(sin(radians(blng-alng)/2)^2) *
                    cos(radians(alat)) *
                    cos(radians(blat))
                )
          )
        ) * cast('7926.3352' as float) * cast('1.609344' as float) ;


    RETURN v_distance;
END 
$BODY$
language plpgsql VOLATILE SECURITY DEFINER;
alter function geodistance(alat float, alng float, blat float, blng float)
owner to postgres;

As pointed out, an accurate calculation should take into account that the earth is not a perfect sphere. Here are some comparisons of the various algorithms offered here:

geoDistance(50,5,58,3)
Haversine: 899 km
Maymenn: 833 km
Keerthana: 897 km
google.maps.geometry.spherical.computeDistanceBetween(): 900 km

geoDistance(50,5,-58,-3)
Haversine: 12030 km
Maymenn: 11135 km
Keerthana: 10310 km
google.maps.geometry.spherical.computeDistanceBetween(): 12044 km

geoDistance(.05,.005,.058,.003)
Haversine: 0.9169 km
Maymenn: 0.851723 km
Keerthana: 0.917964 km
google.maps.geometry.spherical.computeDistanceBetween(): 0.917964 km

geoDistance(.05,80,.058,80.3)
Haversine: 33.37 km
Maymenn: 33.34 km
Keerthana: 33.40767 km
google.maps.geometry.spherical.computeDistanceBetween(): 33.40770 km

Over small distances, Keerthana's algorithm does seem to coincide with that of Google Maps. Google Maps does not seem to follow any simple algorithm, suggesting that it may be the most accurate method here.

Anyway, here is a Javascript implementation of Keerthana's algorithm:

function geoDistance(lat1, lng1, lat2, lng2){
    const a = 6378.137; // equitorial radius in km
    const b = 6356.752; // polar radius in km

    var sq = x => (x*x);
    var sqr = x => Math.sqrt(x);
    var cos = x => Math.cos(x);
    var sin = x => Math.sin(x);
    var radius = lat => sqr((sq(a*a*cos(lat))+sq(b*b*sin(lat)))/(sq(a*cos(lat))+sq(b*sin(lat))));

    lat1 = lat1 * Math.PI / 180;
    lng1 = lng1 * Math.PI / 180;
    lat2 = lat2 * Math.PI / 180;
    lng2 = lng2 * Math.PI / 180;

    var R1 = radius(lat1);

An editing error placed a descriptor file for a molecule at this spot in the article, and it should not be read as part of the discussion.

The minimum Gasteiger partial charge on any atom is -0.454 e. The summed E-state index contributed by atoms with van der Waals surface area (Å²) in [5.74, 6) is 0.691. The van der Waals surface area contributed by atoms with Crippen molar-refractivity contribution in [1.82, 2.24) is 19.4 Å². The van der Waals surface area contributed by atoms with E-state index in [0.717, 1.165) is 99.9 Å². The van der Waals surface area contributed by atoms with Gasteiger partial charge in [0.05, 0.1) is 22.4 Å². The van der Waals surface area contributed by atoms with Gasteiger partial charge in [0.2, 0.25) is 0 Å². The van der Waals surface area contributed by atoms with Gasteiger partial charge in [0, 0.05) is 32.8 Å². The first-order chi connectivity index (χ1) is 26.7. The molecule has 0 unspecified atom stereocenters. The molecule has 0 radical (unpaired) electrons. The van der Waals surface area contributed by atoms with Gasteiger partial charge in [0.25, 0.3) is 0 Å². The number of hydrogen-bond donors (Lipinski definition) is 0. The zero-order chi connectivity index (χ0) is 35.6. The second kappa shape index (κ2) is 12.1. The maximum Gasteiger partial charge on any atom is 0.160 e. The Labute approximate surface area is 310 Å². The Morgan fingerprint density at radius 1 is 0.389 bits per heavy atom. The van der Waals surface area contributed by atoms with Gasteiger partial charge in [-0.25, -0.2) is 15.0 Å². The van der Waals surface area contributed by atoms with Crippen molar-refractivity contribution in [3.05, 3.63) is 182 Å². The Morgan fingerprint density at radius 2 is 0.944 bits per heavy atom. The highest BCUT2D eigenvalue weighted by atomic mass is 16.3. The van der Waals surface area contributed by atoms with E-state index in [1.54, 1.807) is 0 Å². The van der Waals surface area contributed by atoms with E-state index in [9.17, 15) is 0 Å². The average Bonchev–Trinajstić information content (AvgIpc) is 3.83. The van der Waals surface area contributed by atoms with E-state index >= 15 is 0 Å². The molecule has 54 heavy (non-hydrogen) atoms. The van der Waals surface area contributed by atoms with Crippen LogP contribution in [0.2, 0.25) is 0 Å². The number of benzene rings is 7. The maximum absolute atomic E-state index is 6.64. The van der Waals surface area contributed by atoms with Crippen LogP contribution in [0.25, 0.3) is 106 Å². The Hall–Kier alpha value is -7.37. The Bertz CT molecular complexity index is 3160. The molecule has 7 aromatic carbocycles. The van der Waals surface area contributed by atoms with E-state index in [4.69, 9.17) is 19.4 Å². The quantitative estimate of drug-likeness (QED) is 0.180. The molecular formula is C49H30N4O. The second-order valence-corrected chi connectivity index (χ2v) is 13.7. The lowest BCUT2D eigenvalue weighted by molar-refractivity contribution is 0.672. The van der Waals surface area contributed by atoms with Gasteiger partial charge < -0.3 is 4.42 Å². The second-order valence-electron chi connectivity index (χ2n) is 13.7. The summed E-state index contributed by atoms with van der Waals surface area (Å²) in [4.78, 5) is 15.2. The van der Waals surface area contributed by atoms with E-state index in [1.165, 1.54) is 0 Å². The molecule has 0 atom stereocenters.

var x1 = R1*cos(lat1)*cos(lng1);
    var y1 = R1*cos(lat1)*sin(lng1);
    var z1 = R1*sin(lat1);

    var R2 = radius(lat2);
    var x2 = R2*cos(lat2)*cos(lng2);
    var y2 = R2*cos(lat2)*sin(lng2);
    var z2 = R2*sin(lat2);

    return sqr(sq(x1-x2)+sq(y1-y2)+sq(z1-z2));
}

Here's a simple javascript function that may be useful from this link.. somehow related but we're using google earth javascript plugin instead of maps

function getApproximateDistanceUnits(point1, point2) {

    var xs = 0;
    var ys = 0;

    xs = point2.getX() - point1.getX();
    xs = xs * xs;

    ys = point2.getY() - point1.getY();
    ys = ys * ys;

    return Math.sqrt(xs + ys);
}

The units tho are not in distance but in terms of a ratio relative to your coordinates. There are other computations related you can substitute for the getApproximateDistanceUnits function link here

Then I use this function to see if a latitude longitude is within the radius

function isMapPlacemarkInRadius(point1, point2, radi) {
    if (point1 && point2) {
        return getApproximateDistanceUnits(point1, point2) <= radi;
    } else {
        return 0;
    }
}

point may be defined as

 $$.getPoint = function(lati, longi) {
        var location = {
            x: 0,
            y: 0,
            getX: function() { return location.x; },
            getY: function() { return location.y; }
        };
        location.x = lati;
        location.y = longi;

        return location;
    };

then you can do your thing to see if a point is within a region with a radius say:

 //put it on the map if within the range of a specified radi assuming 100,000,000 units
        var iconpoint = Map.getPoint(pp.latitude, pp.longitude);
        var centerpoint = Map.getPoint(Settings.CenterLatitude, Settings.CenterLongitude);

        //approx ~200 units to show only half of the globe from the default center radius
        if (isMapPlacemarkInRadius(centerpoint, iconpoint, 120)) {
            addPlacemark(pp.latitude, pp.longitude, pp.name);
        }
        else {
            otherSidePlacemarks.push({
                latitude: pp.latitude,
                longitude: pp.longitude,
                name: pp.name
            });

        }
function getDistanceFromLatLonInKm(lat1,lon1,lat2,lon2,units) {
  var R = 6371; // Radius of the earth in km
  var dLat = deg2rad(lat2-lat1);  // deg2rad below
  var dLon = deg2rad(lon2-lon1); 
  var a = 
    Math.sin(dLat/2) * Math.sin(dLat/2) +
    Math.cos(deg2rad(lat1)) * Math.cos(deg2rad(lat2)) * 
    Math.sin(dLon/2) * Math.sin(dLon/2)
    ; 
  var c = 2 * Math.atan2(Math.sqrt(a), Math.sqrt(1-a)); 
  var d = R * c; 
  var miles = d / 1.609344; 

if ( units == 'km' ) {  
return d; 
 } else {
return miles;
}}

Chuck's solution, valid for miles also.

//JAVA
    public Double getDistanceBetweenTwoPoints(Double latitude1, Double longitude1, Double latitude2, Double longitude2) {
    final int RADIUS_EARTH = 6371;

    double dLat = getRad(latitude2 - latitude1);
    double dLong = getRad(longitude2 - longitude1);

    double a = Math.sin(dLat / 2) * Math.sin(dLat / 2) + Math.cos(getRad(latitude1)) * Math.cos(getRad(latitude2)) * Math.sin(dLong / 2) * Math.sin(dLong / 2);
    double c = 2 * Math.atan2(Math.sqrt(a), Math.sqrt(1 - a));
    return (RADIUS_EARTH * c) * 1000;
    }

    private Double getRad(Double x) {
    return x * Math.PI / 180;
    }

protected by Brian Mains Mar 30 '14 at 21:15